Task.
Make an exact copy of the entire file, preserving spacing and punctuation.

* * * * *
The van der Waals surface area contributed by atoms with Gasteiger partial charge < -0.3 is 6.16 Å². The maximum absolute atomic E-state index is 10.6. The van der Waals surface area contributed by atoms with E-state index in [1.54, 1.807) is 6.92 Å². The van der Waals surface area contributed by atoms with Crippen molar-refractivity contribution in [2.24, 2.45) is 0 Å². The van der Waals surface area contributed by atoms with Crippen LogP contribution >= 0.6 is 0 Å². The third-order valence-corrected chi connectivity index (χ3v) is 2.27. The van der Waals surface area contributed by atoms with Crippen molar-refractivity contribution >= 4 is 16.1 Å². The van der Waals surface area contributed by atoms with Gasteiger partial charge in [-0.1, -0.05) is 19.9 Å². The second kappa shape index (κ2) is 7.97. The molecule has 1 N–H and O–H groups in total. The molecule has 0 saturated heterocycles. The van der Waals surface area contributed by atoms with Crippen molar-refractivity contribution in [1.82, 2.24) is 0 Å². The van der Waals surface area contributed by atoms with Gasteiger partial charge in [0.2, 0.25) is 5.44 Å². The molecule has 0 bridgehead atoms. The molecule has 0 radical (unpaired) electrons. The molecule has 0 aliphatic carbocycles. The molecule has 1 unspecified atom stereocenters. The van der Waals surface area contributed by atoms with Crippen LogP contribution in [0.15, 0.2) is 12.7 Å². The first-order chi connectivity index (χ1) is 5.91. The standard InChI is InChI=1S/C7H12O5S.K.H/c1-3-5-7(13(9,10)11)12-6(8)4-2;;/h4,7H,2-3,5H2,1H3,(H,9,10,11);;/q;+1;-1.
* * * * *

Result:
The van der Waals surface area contributed by atoms with Gasteiger partial charge < -0.3 is 6.16 Å². The maximum absolute atomic E-state index is 10.6. The van der Waals surface area contributed by atoms with E-state index in [1.54, 1.807) is 6.92 Å². The van der Waals surface area contributed by atoms with Crippen molar-refractivity contribution in [2.24, 2.45) is 0 Å². The van der Waals surface area contributed by atoms with Crippen LogP contribution >= 0.6 is 0 Å². The third-order valence-corrected chi connectivity index (χ3v) is 2.27. The van der Waals surface area contributed by atoms with Crippen molar-refractivity contribution >= 4 is 16.1 Å². The van der Waals surface area contributed by atoms with Gasteiger partial charge in [-0.1, -0.05) is 19.9 Å². The second kappa shape index (κ2) is 7.97. The molecule has 1 N–H and O–H groups in total. The molecule has 0 saturated heterocycles. The van der Waals surface area contributed by atoms with Crippen molar-refractivity contribution in [1.82, 2.24) is 0 Å². The van der Waals surface area contributed by atoms with Gasteiger partial charge in [0.2, 0.25) is 5.44 Å². The molecule has 0 bridgehead atoms. The molecule has 0 radical (unpaired) electrons. The molecule has 0 aliphatic carbocycles. The molecule has 1 unspecified atom stereocenters. The van der Waals surface area contributed by atoms with Crippen LogP contribution in [0.15, 0.2) is 12.7 Å². The first-order chi connectivity index (χ1) is 5.91. The standard InChI is InChI=1S/C7H12O5S.K.H/c1-3-5-7(13(9,10)11)12-6(8)4-2;;/h4,7H,2-3,5H2,1H3,(H,9,10,11);;/q;+1;-1.